Political drama in Nessel’s Flint moves

The current Democratic attorney general and the former GOP attorney general are not exactly drinking buddies. In fact, they are not much of anything other than being from opposite ends of the political spectrum.

Normally, when one political party takes over from another, there is a civil transition of power, during which the code of conduct suggests that the outgoing AG meets personally with the successor.

Bill Schuette and Dana Nessel never met.

They did talk on the phone, but it’s unclear if they ever got beyond the perfunctory chat about how lousy the rainy weather is in our state. Mr. Schuette says he tried to reach out to her, but, apparently, his arms were not long enough.

So, against that chilly backdrop, it should come as no shock to anyone in this town that Ms. Nessel deep-sixed the Flint water crisis investigation launched under the auspices of Mr. Schuette, basically declaring it null-and-void.

In a not-so-warm-and-fuzzy news release, the current AG basically concluded that the Schuette team botched the probe and, now, the state will start from scratch to pin blame on no one or anyone for their role in the lead poisoning of Flint.

Nessel reports that, even before she took office, she had reservations about what Mr. Schuette was doing and, once in office, she even tried to salvage what he and others had done, but in the end, she was willing chuck it all.

The release suggested that the Schuette guys, including lead prosecutor and all-around tough guy Todd Flood, had shared information with attorneys from would-be suspects in the case and, on top of that, they missed “20 million pieces of data” that was never considered in the case. Based on that, Ms. Nessel concludes, the only fair thing to do is reboot and try to get it right this time.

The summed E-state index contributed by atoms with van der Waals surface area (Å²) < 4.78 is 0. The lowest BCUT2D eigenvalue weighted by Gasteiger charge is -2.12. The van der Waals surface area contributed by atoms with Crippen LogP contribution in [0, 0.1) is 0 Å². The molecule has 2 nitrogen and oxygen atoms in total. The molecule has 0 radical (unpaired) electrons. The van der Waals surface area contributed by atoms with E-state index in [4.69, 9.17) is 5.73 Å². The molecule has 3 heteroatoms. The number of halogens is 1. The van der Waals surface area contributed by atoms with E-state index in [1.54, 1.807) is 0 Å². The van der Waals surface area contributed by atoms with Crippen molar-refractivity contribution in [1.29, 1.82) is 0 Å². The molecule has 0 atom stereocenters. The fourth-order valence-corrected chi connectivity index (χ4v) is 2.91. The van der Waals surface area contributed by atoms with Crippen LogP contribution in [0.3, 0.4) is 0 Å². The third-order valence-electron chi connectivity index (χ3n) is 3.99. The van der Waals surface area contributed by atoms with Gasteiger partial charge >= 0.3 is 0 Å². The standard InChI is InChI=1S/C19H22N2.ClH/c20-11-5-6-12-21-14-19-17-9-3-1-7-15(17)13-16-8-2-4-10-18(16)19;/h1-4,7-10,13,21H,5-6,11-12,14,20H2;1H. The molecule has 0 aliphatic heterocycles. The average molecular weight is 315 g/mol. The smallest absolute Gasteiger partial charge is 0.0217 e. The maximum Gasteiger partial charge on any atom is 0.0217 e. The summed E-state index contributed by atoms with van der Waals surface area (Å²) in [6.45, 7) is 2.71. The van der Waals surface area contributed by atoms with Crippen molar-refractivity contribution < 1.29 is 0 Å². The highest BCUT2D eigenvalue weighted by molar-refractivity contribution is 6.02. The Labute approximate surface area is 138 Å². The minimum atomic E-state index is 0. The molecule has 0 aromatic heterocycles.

In the process, she dismissed the charges against eight defendants, including the former state health director, Nick Lyon, and the state’s chief medical officer, Dr. Eden Wells, as they faced manslaughter charges in the death of one Flint resident who had Legionnaires’ disease. Ms. Nessel advises those two and the other six they should not be breathing a sigh of relief, because her new and supposedly better investigation could dragnet them back into court.

Needless to say, the news of the unprecedented move rocked this town. First, the decision was actually made by someone Ms. Nessel hired to conduct the criminal probe, but, even so, Ms. Nessel endorsed the decision. Second, the move meant that the three-year review under Mr. Schuette was pretty much for naught, and the price tag of $30 million, if not down the drain, was certainly only worth pennies on the dollar.

And what about the poor folks in Flint who have been demanding justice?

Ms. Nessel advised them that justice delayed does not mean justice denied. But, in what some felt was a insensitive act, she delayed until June 28 any kind of meeting with Flint residents to explain her actions. So much for placing their concerns at the top of her to-do list.

It didn’t take long for her non-drinking buddy to chime in. Bill Schuette offered up a news release of his own that did not address the specifics of this decision but was aimed at defending his team as “top shelf” and professional from start to finish.

Special Prosecutor Todd Flood and his right-hand man, former FBI investigator Andy Arena, took to the airwaves to set the record straight.

As for sharing data with attorneys representing possible suspects, Mr. Flood told WJR, “I think that’s not accurate.”

Mr. Arena reports weeding through 20 million pieces of data “is from cave man days. That’s not how it is done, anymore.”

Mr. Flood echoes that: “I don’t think that is true, either.”

As for the notion that, somehow, Mr. Flood and Mr . Arena were politically motivated to help Mr. Schuette, who was running for governor in the middle of all this, they deny it and, Mr. Arena adds, “I’m not going to question what she did, but don’t trash my reputation while you’re doing it.”

Of course, now the speculation is, will this new investigation drag the former Gov. Rick Snyder into all this?

Mr. Arena reflects, “If the evidence would have led to him, we would have no qualms about charging him.”

But is there new evidence that could implicate Mr. Snyder?

We’re about to find out, one way or the other.